Printer-friendly version

Grandpa's inheritance

August 11, 2010 at 10:37 PM

Many people inherit furniture or money. My family got a better inheritance, infinitely divisible among all members: Music. Grandpa loved music, worshiped Mozart above all things, and made sure his kids learned the instruments necessary to have his own family string quartet. The grandchildren followed suit in learning at least one instrument each, and, amazingly, although none of us are professionals, all of us still play regularly as adults. The new generation never met my grandfather, but are now starting their own musical adventures, and are, perhaps, the most talented of the whole lot.

The result is that my family get-togethers are rather noisy - we do a lot of playing. I love every part of it, from the good laughs we have when things go horribly wrong (a common occurrence in a group of amateurs) to those special zen moments when everything falls into place. Even the squeaky, but highly enthusiastic, performances of the very young sound amazing when coming from family. And I am constantly reminded of Grandpa. His markings are still on some of the very aged sheet music we use, and my cousin, who plays on his violin, sounds exactly like him. This environment is so embedded in my history I can't imagine what families do without music. Maybe that is why so many families fight?

I just got back from a family gathering, and find myself listening to Mozart to keep that feeling of togetherness.

 


From Anne-Marie Proulx
Posted on August 11, 2010 at 11:45 PM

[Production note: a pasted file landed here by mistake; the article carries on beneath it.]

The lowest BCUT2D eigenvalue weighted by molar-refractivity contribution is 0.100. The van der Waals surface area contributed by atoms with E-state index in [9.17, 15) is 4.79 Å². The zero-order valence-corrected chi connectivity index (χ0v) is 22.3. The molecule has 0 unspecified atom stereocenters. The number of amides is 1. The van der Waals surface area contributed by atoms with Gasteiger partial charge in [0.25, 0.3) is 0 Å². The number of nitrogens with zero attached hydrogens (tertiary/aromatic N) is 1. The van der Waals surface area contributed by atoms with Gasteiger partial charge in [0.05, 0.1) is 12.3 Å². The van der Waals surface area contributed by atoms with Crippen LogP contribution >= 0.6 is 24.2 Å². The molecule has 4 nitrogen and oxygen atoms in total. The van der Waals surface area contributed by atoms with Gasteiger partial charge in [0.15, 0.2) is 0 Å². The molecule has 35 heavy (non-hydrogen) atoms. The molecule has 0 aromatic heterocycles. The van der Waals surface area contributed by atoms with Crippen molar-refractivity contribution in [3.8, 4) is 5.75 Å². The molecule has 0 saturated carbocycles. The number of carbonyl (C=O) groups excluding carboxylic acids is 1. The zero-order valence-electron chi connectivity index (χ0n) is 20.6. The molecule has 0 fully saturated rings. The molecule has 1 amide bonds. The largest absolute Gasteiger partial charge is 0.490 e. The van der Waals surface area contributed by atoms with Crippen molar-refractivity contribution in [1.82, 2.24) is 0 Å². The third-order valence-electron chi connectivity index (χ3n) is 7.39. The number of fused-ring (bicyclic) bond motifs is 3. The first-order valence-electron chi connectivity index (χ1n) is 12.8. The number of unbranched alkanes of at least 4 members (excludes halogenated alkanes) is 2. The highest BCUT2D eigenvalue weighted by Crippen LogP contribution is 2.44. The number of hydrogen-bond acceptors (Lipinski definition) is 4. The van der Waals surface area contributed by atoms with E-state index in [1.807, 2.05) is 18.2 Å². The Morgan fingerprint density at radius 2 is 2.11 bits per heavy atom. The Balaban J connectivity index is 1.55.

Nice story!!! And lucky you... I wish so much I had musicians in my family!  Or even neighbours and friends around. This sounds very nice for all your family.  Bravo! 

Anne-Marie


From Marsha Weaver
Posted on August 12, 2010 at 4:04 PM

Thanks for sharing about your family's musical experiences.  I, too, come from a musical family.  The musical taste of a majority of the group runs toward Bluegrass, and we used to get together for some really great "jam sessions".  My grandfather played the mandolin, banjo and harmonica.  My uncle -- well, he could play just about anything except the bowed strings.  My aunt plays the dulcimer and autoharp.  There were pianists, more harmonica players, and even virtuoso kazooists!  :)

Grandpa and Uncle Ralph have passed on, and most of the rest of the family musicians now live too far from here to participate in impromptu musical get-togethers.  I wish I'd started playing the violin (fiddle!) when the "family band" was still at fullength.  But the memories of the music we made and the fun we had still bring a warm glow, and as I progress in my violin studies I plan to learn some of the old Bluegrass tunes my family enjoyed so much -- as a tribute to Grandpa, Ralph, and the others who can't be here. 


From Alice Kowalski
Posted on August 12, 2010 at 10:10 PM

Remember you can all start your own musical family tradition!


From Pauline Lerner
Posted on August 14, 2010 at 10:42 PM

It must be fun to have a musical family.  I'm glad you're enjoying it.


From Anne-Marie Proulx
Posted on August 14, 2010 at 11:02 PM

Alice, I already started with my buggies...  When I'm alone in the house, I put some violin music for and they love it!  

Anne-Marie


From Tom Holzman
Posted on August 15, 2010 at 2:55 PM

How wonderful!  Thanks for sharing that story.

This entry has been archived and is no longer accepting comments.

Our Kokopelli
Please support Violinist.com
through your
one-time donation or
sponsorship campaign.

Violinist.com is made possible by...

Shar Music

Yamaha V3 Series Violin

The Potter Violin Company

Coregami Performal

Metzler Violin Shop

Connolly Music

Corilon Violins

15th International Henryk Wieniawski Violin Competition, Poznań, 8-23 October 2016

Anderson Musical Instrument Insurance

Dimitri Musafia, Master Maker of Violin and Viola Cases

Fiddlerman.com

Fiddlershop

Heifetz International Music Institute

Long Island Violin Shop

Nazareth Gevorkian Violins

Pro-Am Strings

Wangbow Violin Bow Workshop